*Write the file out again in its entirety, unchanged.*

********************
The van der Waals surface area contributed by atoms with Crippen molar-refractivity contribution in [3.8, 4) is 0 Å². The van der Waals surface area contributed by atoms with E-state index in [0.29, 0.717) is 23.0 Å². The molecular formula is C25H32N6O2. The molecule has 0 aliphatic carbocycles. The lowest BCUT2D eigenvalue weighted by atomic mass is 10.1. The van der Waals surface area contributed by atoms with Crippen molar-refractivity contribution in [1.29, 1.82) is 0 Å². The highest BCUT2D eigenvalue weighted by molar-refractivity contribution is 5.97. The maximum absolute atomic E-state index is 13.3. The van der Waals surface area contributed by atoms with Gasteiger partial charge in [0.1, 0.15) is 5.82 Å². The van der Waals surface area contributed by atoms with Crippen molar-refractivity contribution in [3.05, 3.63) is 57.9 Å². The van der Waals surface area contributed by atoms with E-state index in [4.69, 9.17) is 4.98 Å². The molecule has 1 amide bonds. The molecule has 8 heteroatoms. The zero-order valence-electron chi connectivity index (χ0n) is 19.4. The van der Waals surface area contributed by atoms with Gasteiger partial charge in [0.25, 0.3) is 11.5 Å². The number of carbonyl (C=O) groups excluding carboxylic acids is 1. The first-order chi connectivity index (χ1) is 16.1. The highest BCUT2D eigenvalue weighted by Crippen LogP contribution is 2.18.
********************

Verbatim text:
The van der Waals surface area contributed by atoms with Crippen molar-refractivity contribution in [3.8, 4) is 0 Å². The van der Waals surface area contributed by atoms with E-state index in [0.29, 0.717) is 23.0 Å². The molecular formula is C25H32N6O2. The molecule has 0 aliphatic carbocycles. The lowest BCUT2D eigenvalue weighted by atomic mass is 10.1. The van der Waals surface area contributed by atoms with Crippen molar-refractivity contribution in [1.29, 1.82) is 0 Å². The highest BCUT2D eigenvalue weighted by molar-refractivity contribution is 5.97. The maximum absolute atomic E-state index is 13.3. The van der Waals surface area contributed by atoms with Gasteiger partial charge in [0.1, 0.15) is 5.82 Å². The van der Waals surface area contributed by atoms with Crippen molar-refractivity contribution in [3.05, 3.63) is 57.9 Å². The van der Waals surface area contributed by atoms with E-state index in [4.69, 9.17) is 4.98 Å². The molecule has 1 amide bonds. The molecule has 8 heteroatoms. The zero-order valence-electron chi connectivity index (χ0n) is 19.4. The van der Waals surface area contributed by atoms with Gasteiger partial charge in [0.25, 0.3) is 11.5 Å². The number of carbonyl (C=O) groups excluding carboxylic acids is 1. The first-order chi connectivity index (χ1) is 16.1. The highest BCUT2D eigenvalue weighted by Crippen LogP contribution is 2.18.